One of the difficulties of discussing breathability is that there are lots of transient factors as conditions change. For this reason it can add some clarity to break breathability into separate phases which may relate to a typical day in the hills:
- Conditions are dry and you are not sweating.
- It's dry and you are working hard.
- Conditions are wet, yet the outer durable water repellency (DWR) is working well.
- It is raining and the outer fabric has become saturated.
- The outer is saturated but the rain has stopped.
1. Conditions are dry and you are not sweating. Even though you have no sensation of dampness, moisture is constantly evaporating from your skin. If you were wearing a non-breathable garment you would notice condensation inside after a time. You may never notice this with a breathable garment, depending on its performance and the ambient conditions (temperature, pressure and humidity).
2. It's dry and you are working hard. The extra moisture you are creating within your garments can overload even the best breathable fabrics. Even if you were wearing nothing at all you may be soaked in sweat because the air temperature, humidity and pressure may not allow it to evaporate it quickly enough.
Sometimes you may be extremely active yet require some protection from wind chill. Windproof garments can offer more breathability than waterproofs. The more wind resistance you get with these fabrics the less breathable they are. FurTech garments are as breathable as the more windproof of the woven wind shells.
Waterproof breathable fabrics can only pass a limited amount of vapour before condensation occurs. Often this is measured in grammes per meter squared of fabric per 24hrs, though the results are dependant on which test is used (please see the Breathability Testing post, below).
The thickness and type of inner layers also has a bearing on how quickly condensation can occur: the more dry air you start with in your clothing the bigger its capacity to absorb moisture and some fabrics absorb moisture (wool, cotton etc.) Unfortunately, both these aspects can also add heat (insulation and heat of absorption). Underlayers can also reduce the effective breathability of the outer fabric which is dependent on the difference in humidity inside and out.
If you are generating much heat, please consider if you need to be wearing your shell. By reducing insulation and increasing venting you can keep cooler and prevent your insulation from becoming damp and ineffective.
3.Conditions are wet, yet the outer durable water repellency (DWR) is working well. In many situations a windpoof with a good DWR is sufficient but the DWR can fail in a number of ways:
- It can be worn off.
- It can become dirty.
- Water can be forced into the fabric.
- Condensation can occur inside the weave or knit, attracting water from the outside (this effect can sometimes be witnessed when wearing just a base layer in the cold - the outer fibres can develop a fine dew).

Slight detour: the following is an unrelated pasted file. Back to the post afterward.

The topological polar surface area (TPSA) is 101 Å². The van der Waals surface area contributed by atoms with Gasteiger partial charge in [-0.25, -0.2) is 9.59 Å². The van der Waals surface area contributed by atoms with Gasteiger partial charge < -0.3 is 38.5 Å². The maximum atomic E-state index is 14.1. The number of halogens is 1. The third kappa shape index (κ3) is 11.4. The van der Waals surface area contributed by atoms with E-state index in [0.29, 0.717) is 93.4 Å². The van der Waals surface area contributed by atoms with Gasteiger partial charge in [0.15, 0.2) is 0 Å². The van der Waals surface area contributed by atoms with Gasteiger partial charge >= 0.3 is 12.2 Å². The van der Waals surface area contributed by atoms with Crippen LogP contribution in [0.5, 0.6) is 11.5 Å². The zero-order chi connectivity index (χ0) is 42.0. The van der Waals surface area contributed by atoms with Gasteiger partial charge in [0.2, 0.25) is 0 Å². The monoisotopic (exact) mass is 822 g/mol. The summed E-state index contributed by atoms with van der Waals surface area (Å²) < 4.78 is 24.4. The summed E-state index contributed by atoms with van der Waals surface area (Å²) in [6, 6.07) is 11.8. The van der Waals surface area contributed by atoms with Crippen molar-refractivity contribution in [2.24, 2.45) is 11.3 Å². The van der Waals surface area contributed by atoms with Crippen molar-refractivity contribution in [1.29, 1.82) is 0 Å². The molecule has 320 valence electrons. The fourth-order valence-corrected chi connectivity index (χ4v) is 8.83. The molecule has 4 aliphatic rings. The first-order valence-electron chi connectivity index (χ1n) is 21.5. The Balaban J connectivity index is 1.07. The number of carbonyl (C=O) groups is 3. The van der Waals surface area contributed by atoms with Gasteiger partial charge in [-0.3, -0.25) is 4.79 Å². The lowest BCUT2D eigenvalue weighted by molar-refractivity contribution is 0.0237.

If conditions worsen, you may wish you had already donned your waterproof.
So long as the DWR is still working a membrane can still breathe. However, rainy conditions are likely to be cooler and more humid, limiting its capability and it will often not work as well as the lab tests indicate.
TGO Gear Editor, Chris Townsend, says "I've found that when the outer fabric wets out the condensation increases in all membrane/coated fabrics (all types of Gore-Tex, eVENT, Sympatex, all the PU coatings)... However even with a good DWR and no wetting out I can still produce much condensation in all these fabrics, especially in prolonged rain. Paramo is far more breathable and my first choice as long as it's cold enough (mostly October to May). " Chris hasn't had the opportunity to test FurTech, which works in the same way as Paramo.
4.It is raining and the outer fabric has become saturated. (This could be called a sentiment change from water hating to water loving.) The membrane becomes chilled to almost the same temperature as the rain its self and breathability all but ceases, resulting in condensation and increasing humidity inside. This prevents your sweat from evaporating so you can't keep cool and the moisture within your insulation means you chill when you stop (the overheat/chill cycle).
FurTech type garments work differently in this phase. The thin saturated outer fabric attracts water from the inner fur lining, sucking liquid water out of the system. Surplus water drains away out of the hem but the inside remains dry.
Normal lab tests do not measure performance in this phase... or the next.
5.The outer is saturated but the rain has stopped. The water in the outer fabric can evaporate if humidity decreases, it heats up or the pressure drops. Typically it's dried by the wind (reduced pressure). However, as it evaporates it has an enormous cooling effect (latent heat of evaporation). This chills the membranes used in conventional systems so they cannot breathe, and you remain uncomfortably cold and damp. These membrane systems don't recover their breathability until the outer fabric has dried.
FurTech type garments continue to breathe because the damp outer fabric pulls condensation off the inner fur lining, allowing it to evaporate off the outside (the outer fabric has become hydrophilic). So they dry very quickly and you don't tend to overheat or chill excessively.
The case study on this link shows some results for how microporous membranes and hydrophilics breathe in the wet and how they recover. FurTech garments weren't tested but I would expect much better results than these! You can feel the difference!